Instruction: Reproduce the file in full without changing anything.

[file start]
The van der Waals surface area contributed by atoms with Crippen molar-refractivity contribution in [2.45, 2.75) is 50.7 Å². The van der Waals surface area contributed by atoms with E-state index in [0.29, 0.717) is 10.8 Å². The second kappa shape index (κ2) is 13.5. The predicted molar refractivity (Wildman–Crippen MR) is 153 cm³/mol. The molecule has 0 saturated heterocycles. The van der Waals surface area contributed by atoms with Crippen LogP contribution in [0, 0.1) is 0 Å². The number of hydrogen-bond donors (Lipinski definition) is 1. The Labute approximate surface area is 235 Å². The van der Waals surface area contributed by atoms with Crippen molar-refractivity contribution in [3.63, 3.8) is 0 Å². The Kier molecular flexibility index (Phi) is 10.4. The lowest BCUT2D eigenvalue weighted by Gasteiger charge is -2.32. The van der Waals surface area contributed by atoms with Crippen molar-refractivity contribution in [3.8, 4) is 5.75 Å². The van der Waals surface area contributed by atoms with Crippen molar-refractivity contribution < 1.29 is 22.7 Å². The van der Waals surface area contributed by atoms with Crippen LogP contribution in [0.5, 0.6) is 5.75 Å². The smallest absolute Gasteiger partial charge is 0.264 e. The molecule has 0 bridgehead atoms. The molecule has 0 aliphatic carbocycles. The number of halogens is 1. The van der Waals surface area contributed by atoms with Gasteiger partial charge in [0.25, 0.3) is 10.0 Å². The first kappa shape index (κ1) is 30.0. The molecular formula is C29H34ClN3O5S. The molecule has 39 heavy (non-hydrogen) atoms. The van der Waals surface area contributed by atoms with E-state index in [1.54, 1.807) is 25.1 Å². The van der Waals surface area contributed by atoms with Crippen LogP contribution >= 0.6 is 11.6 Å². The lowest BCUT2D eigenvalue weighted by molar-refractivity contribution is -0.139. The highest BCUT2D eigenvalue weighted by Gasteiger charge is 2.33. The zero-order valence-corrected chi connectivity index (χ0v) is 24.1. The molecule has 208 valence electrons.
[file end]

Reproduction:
The van der Waals surface area contributed by atoms with Crippen molar-refractivity contribution in [2.45, 2.75) is 50.7 Å². The van der Waals surface area contributed by atoms with E-state index in [0.29, 0.717) is 10.8 Å². The second kappa shape index (κ2) is 13.5. The predicted molar refractivity (Wildman–Crippen MR) is 153 cm³/mol. The molecule has 0 saturated heterocycles. The van der Waals surface area contributed by atoms with Crippen LogP contribution in [0, 0.1) is 0 Å². The number of hydrogen-bond donors (Lipinski definition) is 1. The Labute approximate surface area is 235 Å². The van der Waals surface area contributed by atoms with Crippen molar-refractivity contribution in [3.63, 3.8) is 0 Å². The Kier molecular flexibility index (Phi) is 10.4. The lowest BCUT2D eigenvalue weighted by Gasteiger charge is -2.32. The van der Waals surface area contributed by atoms with Crippen molar-refractivity contribution in [3.8, 4) is 5.75 Å². The van der Waals surface area contributed by atoms with Crippen molar-refractivity contribution < 1.29 is 22.7 Å². The van der Waals surface area contributed by atoms with Crippen LogP contribution in [0.5, 0.6) is 5.75 Å². The smallest absolute Gasteiger partial charge is 0.264 e. The molecule has 0 bridgehead atoms. The molecule has 0 aliphatic carbocycles. The number of halogens is 1. The van der Waals surface area contributed by atoms with Gasteiger partial charge in [0.25, 0.3) is 10.0 Å². The first kappa shape index (κ1) is 30.0. The molecular formula is C29H34ClN3O5S. The molecule has 39 heavy (non-hydrogen) atoms. The van der Waals surface area contributed by atoms with E-state index in [1.54, 1.807) is 25.1 Å². The van der Waals surface area contributed by atoms with Crippen LogP contribution >= 0.6 is 11.6 Å². The lowest BCUT2D eigenvalue weighted by molar-refractivity contribution is -0.139. The highest BCUT2D eigenvalue weighted by Gasteiger charge is 2.33. The zero-order valence-corrected chi connectivity index (χ0v) is 24.1. The molecule has 208 valence electrons.